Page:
First, I took the game results from the season and kept only games in which teams had all their key players. For example, Golden State had 38 games in which Steph Curry, Klay Thompson, Kevin Durant and Draymond Green all played.

This reduces the set of games, but it gives a better picture of how a team might perform with its top players. It also assumes Cleveland’s Kevin Love will play. With this reduced set of games, I take margin of victory and adjust for schedule with my ranking algorithm.

Second, I take the closing point spreads in the markets since January 1st and perform the same filtering process with top players. I generate market rankings by adjusting these spreads for schedule.

Then I blended these two rankings to give the following rankings of playoff teams. The rating gives an expected margin of victory against an average NBA team on a neutral court.

1. Golden State, 8.89
2. Houston, 8.11
3. Toronto, 4.59
4. Cleveland, 2.72
5. Philadelphia, 2.32
6. Oklahoma City, 2.17
7. Utah, 2.10
8. Boston, 1.44
9. San Antonio, 1.35
10. Minnesota, 1.26
11. Washington, 1.26
12. Portland, 0.79
13. Indiana, 0.70
14. New Orleans, 0.69
15. Milwaukee, 0.28
16. Denver, 0.26
17. Los Angeles Clippers, -0.60
18. Miami, -1.23
19. Charlotte, -1.39
20. Detroit, -1.46
21. Dallas, -2.71
22. Los Angeles Lakers, -3.68
23. Memphis, -4.27
24. New York, -4.51
25. Orlando, -4.73
26. Brooklyn, -5.14
27. Chicago, -5.44
28. Atlanta, -5.50
29. Phoenix, -6.67
30. Sacramento, -7.35

Podcast: David Purdum on legalizing sports betting

On this episode of The Football Analytics Show, I welcome David Purdum, writer for ESPN Chalk. We discuss the recent Supreme Court decision that opens the door for states to allow sports betting.

Among other topics, we discuss:

  • The benefits of a federal versus state by state framework
  • The reason why offshore sports book are still illegal
  • How the new legal framework puts the NCAA in a difficult situation
  • The role that tech giants like Amazon and Google might play

As much as I enjoyed talking to David about sports, I had an even better time talking about Hunter S. Thompson and Jack White later in the show.

To listen on iTunes, click here.

To listen here, click on the right pointing triangle.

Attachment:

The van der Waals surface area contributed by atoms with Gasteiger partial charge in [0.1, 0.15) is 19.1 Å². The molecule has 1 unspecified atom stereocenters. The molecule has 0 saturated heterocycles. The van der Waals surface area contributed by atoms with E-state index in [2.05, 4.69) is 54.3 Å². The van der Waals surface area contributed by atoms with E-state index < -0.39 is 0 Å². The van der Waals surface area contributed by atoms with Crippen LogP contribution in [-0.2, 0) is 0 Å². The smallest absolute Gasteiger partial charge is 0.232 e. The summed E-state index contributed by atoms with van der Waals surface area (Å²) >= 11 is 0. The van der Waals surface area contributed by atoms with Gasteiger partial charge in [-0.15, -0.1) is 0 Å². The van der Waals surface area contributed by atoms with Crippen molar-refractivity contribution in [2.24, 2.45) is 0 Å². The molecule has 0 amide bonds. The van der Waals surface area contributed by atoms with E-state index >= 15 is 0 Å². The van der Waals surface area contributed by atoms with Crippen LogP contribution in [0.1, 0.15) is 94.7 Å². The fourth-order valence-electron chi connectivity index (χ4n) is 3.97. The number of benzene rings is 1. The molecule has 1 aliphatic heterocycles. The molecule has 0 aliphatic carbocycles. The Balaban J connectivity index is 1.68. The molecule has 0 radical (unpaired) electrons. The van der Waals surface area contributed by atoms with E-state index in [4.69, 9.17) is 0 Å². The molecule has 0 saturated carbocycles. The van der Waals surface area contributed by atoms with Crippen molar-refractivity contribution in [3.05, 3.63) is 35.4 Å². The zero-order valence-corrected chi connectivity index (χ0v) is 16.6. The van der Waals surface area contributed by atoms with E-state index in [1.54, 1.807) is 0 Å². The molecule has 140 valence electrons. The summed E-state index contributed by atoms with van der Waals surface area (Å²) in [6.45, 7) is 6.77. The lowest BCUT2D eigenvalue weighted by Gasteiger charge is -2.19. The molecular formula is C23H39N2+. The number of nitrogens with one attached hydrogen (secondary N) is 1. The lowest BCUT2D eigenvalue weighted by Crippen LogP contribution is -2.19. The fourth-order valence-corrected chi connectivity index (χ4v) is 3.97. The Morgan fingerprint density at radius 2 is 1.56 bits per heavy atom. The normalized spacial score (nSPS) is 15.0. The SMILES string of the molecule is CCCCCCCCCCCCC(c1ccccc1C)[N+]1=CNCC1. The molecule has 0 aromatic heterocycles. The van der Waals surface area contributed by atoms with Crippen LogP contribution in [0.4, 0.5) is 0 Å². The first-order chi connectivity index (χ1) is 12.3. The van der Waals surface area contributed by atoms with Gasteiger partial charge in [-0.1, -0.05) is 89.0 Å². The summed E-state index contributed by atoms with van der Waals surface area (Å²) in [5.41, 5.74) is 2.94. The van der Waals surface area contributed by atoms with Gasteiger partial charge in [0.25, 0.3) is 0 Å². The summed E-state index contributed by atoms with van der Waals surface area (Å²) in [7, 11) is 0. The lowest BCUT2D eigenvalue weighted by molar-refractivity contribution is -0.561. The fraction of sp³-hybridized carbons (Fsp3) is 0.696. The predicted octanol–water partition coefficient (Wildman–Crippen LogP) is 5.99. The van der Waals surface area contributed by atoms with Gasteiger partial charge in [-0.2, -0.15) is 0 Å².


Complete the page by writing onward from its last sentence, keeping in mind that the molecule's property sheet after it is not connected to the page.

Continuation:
Check out the 2018 baseball predictions

Every morning, I post predictions for Major League Baseball games based on my team rankings and starting pitchers.

The team rankings consist of two parts:

  • preseason expectations based on win totals
  • expected runs adjusted for strength of schedule

In early May, the weight of the second factor that uses data from the current season overtakes the preseason numbers. This weight increases with each passing day of the season. For starting pitchers, I use the Zips predictions on Fangraphs.

May has usually been a good month for these predictions when look at the win rate of the team with the higher win probability. Let’s compare this with the team favored by the moneyline in the markets.

  • 2016: The Power Rank, 56.8%. Markets, 60.7%.
  • 2017: The Power Rank, 56.7%, Markets 56.2%.

The predictions have also been good early this season. From April 9, 2018 through May 8, 2018, The Power Rank has predicted 58.9% of game winners (231-185) compared to 57.8% for the median closing moneyline in the markets. I don’t expect this type of accuracy compared to the markets later in the season.

My numbers haven’t given up on teams like the Los Angeles Dodgers. Despite a 15-20 record early this season, the Dodgers are still ranked 9th when I take expected runs and adjust for strength of schedule.

The numbers do not account for injuries, so please make the necessary adjustments.

To check out the daily baseball predictions, click on the primary predictions page.